Statistical analyses of the stock market show an interesting trend related to activity early in the year. The Stock Trader’s Almanac is known for the maxim “As goes the S&P 500 in January, so goes the year.” While this may seem to verge on fortune telling, there is actually good, mathematically sound reason for this maxim. By the most critical of criteria, the maxim has held true 76.2% of the time for all years since 1950. There have been 24 down Januarys since 1950. Those years then have an average market decline of 13.9% for the entire year. Probability does not mean a situation is set in stone. For example, 2010 saw the S&P 500 decline 3.7% in January yet ended the year with a 12.8% gain.3 However, the multi-decade trend has been that years with negative Januarys are years in which the market does not perform well.
What does this mean for you as my client? I continue to look for companies that I believe are undervalued in the current market environment, including much of the financial sector. My comfort zone remains with master limited partnerships (MLPs), more conservative mutual fund offerings with an emphasis on income, and companies with a high degree of predictability in their earnings. I do expect to see interest rates rise so will continue to look for shorter-term bond exposure and avoid long-term bond holdings.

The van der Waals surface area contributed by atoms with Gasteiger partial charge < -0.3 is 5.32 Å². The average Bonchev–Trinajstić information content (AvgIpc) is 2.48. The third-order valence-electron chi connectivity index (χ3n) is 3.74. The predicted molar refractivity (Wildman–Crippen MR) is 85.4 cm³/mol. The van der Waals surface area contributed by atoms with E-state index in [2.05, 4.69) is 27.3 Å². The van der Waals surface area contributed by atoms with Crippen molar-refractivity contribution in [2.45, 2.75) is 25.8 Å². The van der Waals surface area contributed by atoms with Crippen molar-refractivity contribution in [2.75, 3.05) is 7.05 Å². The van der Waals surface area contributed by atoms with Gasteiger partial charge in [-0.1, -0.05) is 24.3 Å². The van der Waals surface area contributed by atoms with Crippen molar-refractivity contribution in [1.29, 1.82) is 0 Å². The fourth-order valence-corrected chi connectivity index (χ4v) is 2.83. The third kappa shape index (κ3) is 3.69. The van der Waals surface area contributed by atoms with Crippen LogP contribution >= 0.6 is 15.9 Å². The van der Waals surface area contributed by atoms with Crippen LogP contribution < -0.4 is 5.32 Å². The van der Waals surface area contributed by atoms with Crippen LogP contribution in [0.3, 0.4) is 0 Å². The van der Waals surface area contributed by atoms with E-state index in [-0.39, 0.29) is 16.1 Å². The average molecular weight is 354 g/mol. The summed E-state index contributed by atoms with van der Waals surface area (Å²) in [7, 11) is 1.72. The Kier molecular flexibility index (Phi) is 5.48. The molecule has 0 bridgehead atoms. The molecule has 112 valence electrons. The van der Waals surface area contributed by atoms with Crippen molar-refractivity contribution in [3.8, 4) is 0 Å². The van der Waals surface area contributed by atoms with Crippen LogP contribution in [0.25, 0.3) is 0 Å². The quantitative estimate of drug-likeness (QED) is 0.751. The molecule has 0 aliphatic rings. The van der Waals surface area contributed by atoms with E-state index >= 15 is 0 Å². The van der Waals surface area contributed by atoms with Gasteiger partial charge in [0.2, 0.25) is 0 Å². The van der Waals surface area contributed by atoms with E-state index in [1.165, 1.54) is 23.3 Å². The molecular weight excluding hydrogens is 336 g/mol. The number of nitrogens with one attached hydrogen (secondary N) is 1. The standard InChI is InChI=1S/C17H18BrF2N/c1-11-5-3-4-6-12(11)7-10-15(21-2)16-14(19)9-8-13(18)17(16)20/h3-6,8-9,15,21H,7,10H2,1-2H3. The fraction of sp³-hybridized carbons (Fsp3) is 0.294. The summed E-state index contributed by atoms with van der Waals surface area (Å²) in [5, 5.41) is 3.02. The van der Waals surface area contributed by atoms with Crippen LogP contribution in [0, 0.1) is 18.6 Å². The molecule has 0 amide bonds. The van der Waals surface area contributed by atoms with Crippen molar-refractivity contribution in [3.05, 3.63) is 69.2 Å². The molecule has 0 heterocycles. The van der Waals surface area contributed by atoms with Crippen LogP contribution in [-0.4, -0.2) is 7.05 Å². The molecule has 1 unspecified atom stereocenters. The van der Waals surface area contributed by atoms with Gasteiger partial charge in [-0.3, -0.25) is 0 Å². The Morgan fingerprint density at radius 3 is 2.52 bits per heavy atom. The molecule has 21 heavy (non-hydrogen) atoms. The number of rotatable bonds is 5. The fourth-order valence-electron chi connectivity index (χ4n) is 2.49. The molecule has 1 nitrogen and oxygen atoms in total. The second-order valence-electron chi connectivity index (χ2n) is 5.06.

I feel the broad stock market got a bit ahead of the fundamentals in 2013. Current price/earnings ratios are in line with historic norms. However, earnings guidance released by many major corporations shows investors should have subdued expectations for growth over the coming year. As has been the case during much of the recent recovery, the U.S. economy is not behaving as a dynamic racehorse but rather as a slow and steady plow horse. While it may not be as exciting as a racehorse, the plow horse economy does serve a purpose and is helping the economic lives of Americans. The levels of growth are not what many would like to see but are good compared to what much of the rest of the world is seeing right now.
Please note that our 2014 ADV does not contain any material changes. Please contact LorrieAnne (firstname.lastname@example.org) if you would like a copy of our 2014 ADV Part II (narrative) or the entire 2014 ADV filing.
1) Economic Rocket Ship Still Stuck on the Launch Pad, 02/08/2014, Robert Johnson, morningstar.com
2) Bureau of Labor Statistics
3) Briefing.com, 1/31/2014, The Big Picture, Patrick J O’Hare
The information contained in this newsletter is for general use, and while we believe all information to be reliable and accurate, it is important to remember individual situations may be entirely different. The information provided is not written or intended as tax or legal advice and may not be relied upon for purposes of avoiding any Federal tax penalties. Individuals are encouraged to seek advice from their own tax or legal counsel. Individuals involved in the estate planning process should work with an estate planning team, including their own personal legal or tax counsel. Neither the information presented nor any opinion expressed constitutes a solicitation of the purchase or sale of any securities.